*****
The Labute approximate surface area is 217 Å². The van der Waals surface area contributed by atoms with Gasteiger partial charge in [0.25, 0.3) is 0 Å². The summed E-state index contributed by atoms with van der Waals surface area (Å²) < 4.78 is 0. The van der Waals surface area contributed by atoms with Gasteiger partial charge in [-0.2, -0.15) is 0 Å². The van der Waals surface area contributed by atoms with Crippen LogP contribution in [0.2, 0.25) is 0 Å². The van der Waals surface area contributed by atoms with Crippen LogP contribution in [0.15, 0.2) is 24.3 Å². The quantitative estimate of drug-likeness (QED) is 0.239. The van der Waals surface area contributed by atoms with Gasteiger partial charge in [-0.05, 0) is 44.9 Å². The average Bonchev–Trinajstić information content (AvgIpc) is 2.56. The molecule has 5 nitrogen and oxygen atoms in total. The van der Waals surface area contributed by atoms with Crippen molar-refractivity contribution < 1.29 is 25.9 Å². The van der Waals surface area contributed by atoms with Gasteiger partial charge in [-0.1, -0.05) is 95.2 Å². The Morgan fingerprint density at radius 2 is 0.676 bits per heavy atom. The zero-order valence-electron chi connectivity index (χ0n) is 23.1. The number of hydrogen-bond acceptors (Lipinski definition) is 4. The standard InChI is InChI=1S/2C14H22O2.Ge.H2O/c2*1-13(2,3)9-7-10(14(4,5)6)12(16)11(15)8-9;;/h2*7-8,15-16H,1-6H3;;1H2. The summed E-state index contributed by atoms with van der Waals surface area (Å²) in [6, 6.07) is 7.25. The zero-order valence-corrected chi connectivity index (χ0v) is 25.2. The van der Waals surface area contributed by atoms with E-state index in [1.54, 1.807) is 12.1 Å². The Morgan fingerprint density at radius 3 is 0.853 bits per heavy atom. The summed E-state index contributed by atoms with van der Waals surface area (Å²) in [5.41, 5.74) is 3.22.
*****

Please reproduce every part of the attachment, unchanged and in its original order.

The Labute approximate surface area is 217 Å². The van der Waals surface area contributed by atoms with Gasteiger partial charge in [0.25, 0.3) is 0 Å². The summed E-state index contributed by atoms with van der Waals surface area (Å²) < 4.78 is 0. The van der Waals surface area contributed by atoms with Gasteiger partial charge in [-0.2, -0.15) is 0 Å². The van der Waals surface area contributed by atoms with Crippen LogP contribution in [0.2, 0.25) is 0 Å². The van der Waals surface area contributed by atoms with Crippen LogP contribution in [0.15, 0.2) is 24.3 Å². The quantitative estimate of drug-likeness (QED) is 0.239. The van der Waals surface area contributed by atoms with Gasteiger partial charge in [-0.05, 0) is 44.9 Å². The average Bonchev–Trinajstić information content (AvgIpc) is 2.56. The molecule has 5 nitrogen and oxygen atoms in total. The van der Waals surface area contributed by atoms with Crippen molar-refractivity contribution < 1.29 is 25.9 Å². The van der Waals surface area contributed by atoms with Gasteiger partial charge in [-0.1, -0.05) is 95.2 Å². The Morgan fingerprint density at radius 2 is 0.676 bits per heavy atom. The zero-order valence-electron chi connectivity index (χ0n) is 23.1. The number of hydrogen-bond acceptors (Lipinski definition) is 4. The standard InChI is InChI=1S/2C14H22O2.Ge.H2O/c2*1-13(2,3)9-7-10(14(4,5)6)12(16)11(15)8-9;;/h2*7-8,15-16H,1-6H3;;1H2. The summed E-state index contributed by atoms with van der Waals surface area (Å²) in [6, 6.07) is 7.25. The zero-order valence-corrected chi connectivity index (χ0v) is 25.2. The van der Waals surface area contributed by atoms with E-state index in [1.54, 1.807) is 12.1 Å². The Morgan fingerprint density at radius 3 is 0.853 bits per heavy atom. The summed E-state index contributed by atoms with van der Waals surface area (Å²) in [5.41, 5.74) is 3.22.